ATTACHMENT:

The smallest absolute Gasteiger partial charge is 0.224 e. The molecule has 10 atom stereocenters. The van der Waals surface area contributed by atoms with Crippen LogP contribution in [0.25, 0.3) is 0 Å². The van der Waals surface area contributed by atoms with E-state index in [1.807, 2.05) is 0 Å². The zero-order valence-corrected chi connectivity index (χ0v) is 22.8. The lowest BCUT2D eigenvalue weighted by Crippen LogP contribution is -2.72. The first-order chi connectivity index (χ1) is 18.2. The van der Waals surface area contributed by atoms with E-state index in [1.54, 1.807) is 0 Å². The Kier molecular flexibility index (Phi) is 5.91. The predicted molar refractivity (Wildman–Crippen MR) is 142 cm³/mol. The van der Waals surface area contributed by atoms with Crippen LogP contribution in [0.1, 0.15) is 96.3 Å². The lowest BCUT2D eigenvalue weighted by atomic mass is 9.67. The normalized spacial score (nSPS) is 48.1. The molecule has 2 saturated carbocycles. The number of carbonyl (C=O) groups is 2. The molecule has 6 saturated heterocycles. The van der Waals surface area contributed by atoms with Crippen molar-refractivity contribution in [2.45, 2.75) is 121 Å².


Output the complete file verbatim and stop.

The smallest absolute Gasteiger partial charge is 0.224 e. The molecule has 10 atom stereocenters. The van der Waals surface area contributed by atoms with Crippen LogP contribution in [0.25, 0.3) is 0 Å². The van der Waals surface area contributed by atoms with E-state index in [1.807, 2.05) is 0 Å². The zero-order valence-corrected chi connectivity index (χ0v) is 22.8. The lowest BCUT2D eigenvalue weighted by Crippen LogP contribution is -2.72. The first-order chi connectivity index (χ1) is 18.2. The van der Waals surface area contributed by atoms with E-state index in [1.54, 1.807) is 0 Å². The Kier molecular flexibility index (Phi) is 5.91. The predicted molar refractivity (Wildman–Crippen MR) is 142 cm³/mol. The van der Waals surface area contributed by atoms with Crippen LogP contribution in [0.1, 0.15) is 96.3 Å². The lowest BCUT2D eigenvalue weighted by atomic mass is 9.67. The normalized spacial score (nSPS) is 48.1. The molecule has 2 saturated carbocycles. The number of carbonyl (C=O) groups is 2. The molecule has 6 saturated heterocycles. The van der Waals surface area contributed by atoms with Crippen molar-refractivity contribution in [2.45, 2.75) is 121 Å².